Plant Science Innovation, Center for


Date of this Version



Scientific Reports, 6:36285


This document is published under a Creative Commons/Open Access license.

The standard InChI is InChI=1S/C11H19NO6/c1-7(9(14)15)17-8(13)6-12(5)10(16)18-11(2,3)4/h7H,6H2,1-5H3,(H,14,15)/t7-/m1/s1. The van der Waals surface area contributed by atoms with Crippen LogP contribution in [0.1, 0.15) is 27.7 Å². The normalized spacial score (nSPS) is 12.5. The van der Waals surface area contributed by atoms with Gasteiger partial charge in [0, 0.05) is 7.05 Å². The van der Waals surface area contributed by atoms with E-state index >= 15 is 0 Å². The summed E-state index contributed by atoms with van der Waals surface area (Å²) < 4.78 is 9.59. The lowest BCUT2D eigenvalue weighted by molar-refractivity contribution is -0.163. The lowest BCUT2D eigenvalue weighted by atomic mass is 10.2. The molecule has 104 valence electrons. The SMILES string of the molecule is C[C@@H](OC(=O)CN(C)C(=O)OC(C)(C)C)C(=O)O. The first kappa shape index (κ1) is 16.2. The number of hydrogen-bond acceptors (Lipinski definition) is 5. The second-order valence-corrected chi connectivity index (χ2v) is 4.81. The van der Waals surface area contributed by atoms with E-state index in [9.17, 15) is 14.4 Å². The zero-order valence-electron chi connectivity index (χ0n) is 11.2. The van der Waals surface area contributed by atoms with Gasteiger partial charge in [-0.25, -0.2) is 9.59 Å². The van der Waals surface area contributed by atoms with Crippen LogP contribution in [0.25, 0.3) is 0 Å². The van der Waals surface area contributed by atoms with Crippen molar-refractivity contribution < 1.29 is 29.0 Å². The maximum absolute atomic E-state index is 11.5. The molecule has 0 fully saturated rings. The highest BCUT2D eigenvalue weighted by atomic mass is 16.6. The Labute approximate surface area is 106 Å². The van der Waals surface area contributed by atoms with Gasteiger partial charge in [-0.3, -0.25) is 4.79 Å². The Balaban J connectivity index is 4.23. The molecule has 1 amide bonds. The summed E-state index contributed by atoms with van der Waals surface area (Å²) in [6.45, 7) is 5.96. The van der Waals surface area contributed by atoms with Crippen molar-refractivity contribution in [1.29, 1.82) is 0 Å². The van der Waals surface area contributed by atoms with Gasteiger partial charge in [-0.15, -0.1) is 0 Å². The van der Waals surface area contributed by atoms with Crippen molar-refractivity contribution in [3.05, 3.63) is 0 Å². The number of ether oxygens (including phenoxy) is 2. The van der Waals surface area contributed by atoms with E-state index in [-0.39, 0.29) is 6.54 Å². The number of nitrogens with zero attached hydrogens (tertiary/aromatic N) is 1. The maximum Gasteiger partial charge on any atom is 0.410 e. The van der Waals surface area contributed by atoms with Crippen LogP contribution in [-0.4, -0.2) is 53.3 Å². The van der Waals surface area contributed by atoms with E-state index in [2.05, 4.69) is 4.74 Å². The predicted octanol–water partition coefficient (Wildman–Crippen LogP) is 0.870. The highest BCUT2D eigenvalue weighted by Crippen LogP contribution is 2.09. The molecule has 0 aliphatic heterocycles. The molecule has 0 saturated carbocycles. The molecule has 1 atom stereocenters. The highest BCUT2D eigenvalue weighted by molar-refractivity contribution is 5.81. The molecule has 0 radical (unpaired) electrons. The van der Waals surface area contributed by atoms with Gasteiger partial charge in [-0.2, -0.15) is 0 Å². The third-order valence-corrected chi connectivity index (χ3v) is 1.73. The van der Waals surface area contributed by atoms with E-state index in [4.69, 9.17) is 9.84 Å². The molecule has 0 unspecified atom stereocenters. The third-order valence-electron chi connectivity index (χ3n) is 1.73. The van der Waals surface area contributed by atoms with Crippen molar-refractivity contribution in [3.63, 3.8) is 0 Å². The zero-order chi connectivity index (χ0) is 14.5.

In parasitic plants, the reduction in plastid genome (plastome) size and content is driven predominantly by the loss of photosynthetic genes. The first completed mitochondrial genomes (mitogenomes) from parasitic mistletoes also exhibit significant degradation, but the generality of this observation for other parasitic plants is unclear. We sequenced the complete mitogenome and plastome of the hemiparasite Castilleja paramensis (Orobanchaceae) and compared them with additional holoparasitic, hemiparasitic and nonparasitic species from Orobanchaceae. Comparative mitogenomic analysis revealed minimal gene loss among the seven Orobanchaceae species, indicating the retention of typical mitochondrial function among Orobanchaceae species. Phylogenetic analysis demonstrated that the mobile cox1 intron was acquired vertically from a nonparasitic ancestor, arguing against a role for Orobanchaceae parasites in the horizontal acquisition or distribution of this intron. The C. paramensis plastome has retained nearly all genes except for the recent pseudogenization of four subunits of the NAD(P)H dehydrogenase complex, indicating a very early stage of plastome degradation. These results lend support to the notion that loss of ndh gene function is the first step of plastome degradation in the transition to a parasitic lifestyle.